As promised, this is a new feature. I hope to publish a short piece every Monday, writing about something I've been reading in the Bible. Because what better way to start Monday than to start it with God.
Last night, I was reading these words in the first chapter of the gospel of Mark: "A man with leprosy came and knelt in front of Jesus, begging to be healed. 'If you want to, you can make me well again,' he said. Moved with pity, Jesus touched him. 'I want to,' he said. 'Be healed.' Instantly the leprosy disappeared--the man was healed." (Mark 1:40-42).
Next to the phrase "moved with pity" was an asterisk that led me to a note at the bottom of the page that read "Some manuscripts read 'moved with anger.'"
I find it so interesting that these two words would be used in this situation. Pity denotes sorrow and compassion, and certainly we often feel sorrow for and compassion on those who are suffering. "I'm so sorry for your loss." "I'm sorry this happened to you."
But anger is also a common and natural reaction to suffering. If we know who caused the suffering, we feel angry at them. Other times we feel angry at God, at fate, at the universe, at life. Things were supposed to be different and someone or something is to blame. If we want to sound spiritual, we might call it righteous indignation. Anger.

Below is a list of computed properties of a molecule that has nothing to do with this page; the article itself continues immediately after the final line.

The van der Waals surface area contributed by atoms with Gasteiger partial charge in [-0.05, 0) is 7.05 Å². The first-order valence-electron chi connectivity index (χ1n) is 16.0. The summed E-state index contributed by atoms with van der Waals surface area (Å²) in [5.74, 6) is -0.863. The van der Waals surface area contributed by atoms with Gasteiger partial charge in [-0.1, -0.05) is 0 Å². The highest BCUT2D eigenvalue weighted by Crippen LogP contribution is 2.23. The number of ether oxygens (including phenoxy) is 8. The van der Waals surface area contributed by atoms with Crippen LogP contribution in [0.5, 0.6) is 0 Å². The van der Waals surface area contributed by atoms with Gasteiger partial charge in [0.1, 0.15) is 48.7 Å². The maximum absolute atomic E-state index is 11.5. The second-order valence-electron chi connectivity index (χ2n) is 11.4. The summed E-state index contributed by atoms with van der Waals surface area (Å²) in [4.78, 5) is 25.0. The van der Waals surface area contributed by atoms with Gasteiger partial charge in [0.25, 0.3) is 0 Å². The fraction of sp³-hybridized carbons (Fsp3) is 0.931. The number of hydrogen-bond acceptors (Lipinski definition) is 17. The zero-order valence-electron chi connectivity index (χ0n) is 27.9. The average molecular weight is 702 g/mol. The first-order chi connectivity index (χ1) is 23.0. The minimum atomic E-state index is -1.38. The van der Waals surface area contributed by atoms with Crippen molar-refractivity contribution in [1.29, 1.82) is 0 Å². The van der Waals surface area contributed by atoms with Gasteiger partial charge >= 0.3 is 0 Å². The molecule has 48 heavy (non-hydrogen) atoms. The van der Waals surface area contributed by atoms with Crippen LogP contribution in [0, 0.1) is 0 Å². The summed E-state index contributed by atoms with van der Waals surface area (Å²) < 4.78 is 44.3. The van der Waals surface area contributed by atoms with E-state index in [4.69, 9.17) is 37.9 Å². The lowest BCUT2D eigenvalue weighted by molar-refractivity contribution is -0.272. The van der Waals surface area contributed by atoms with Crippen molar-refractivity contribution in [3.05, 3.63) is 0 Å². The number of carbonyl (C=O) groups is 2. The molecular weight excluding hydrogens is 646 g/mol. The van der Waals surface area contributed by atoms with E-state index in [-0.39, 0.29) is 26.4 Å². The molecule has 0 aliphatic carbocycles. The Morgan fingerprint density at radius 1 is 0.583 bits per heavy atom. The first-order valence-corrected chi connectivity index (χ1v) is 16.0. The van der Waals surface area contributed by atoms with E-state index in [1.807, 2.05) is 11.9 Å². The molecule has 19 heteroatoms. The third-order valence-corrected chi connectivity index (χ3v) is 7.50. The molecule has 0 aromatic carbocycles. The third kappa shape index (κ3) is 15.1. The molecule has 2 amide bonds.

Whether our reaction to suffering is pity or anger would seem to depend on our perspective. Are we focused on the person who is suffering? Pity that poor person. Are we focused on the cause of the suffering? How dare that person/thing cause this kind of suffering.
As he so often did, my guess is that Jesus managed to capture both sides at once in perfect balance -- pity for the sufferer, anger at the thing that causes suffering to be part of our world.
A reminder to me as I start this week to not overlook the real plight of people in my righteous indignation and to remember in the face of suffering that this is not the way things are supposed to be.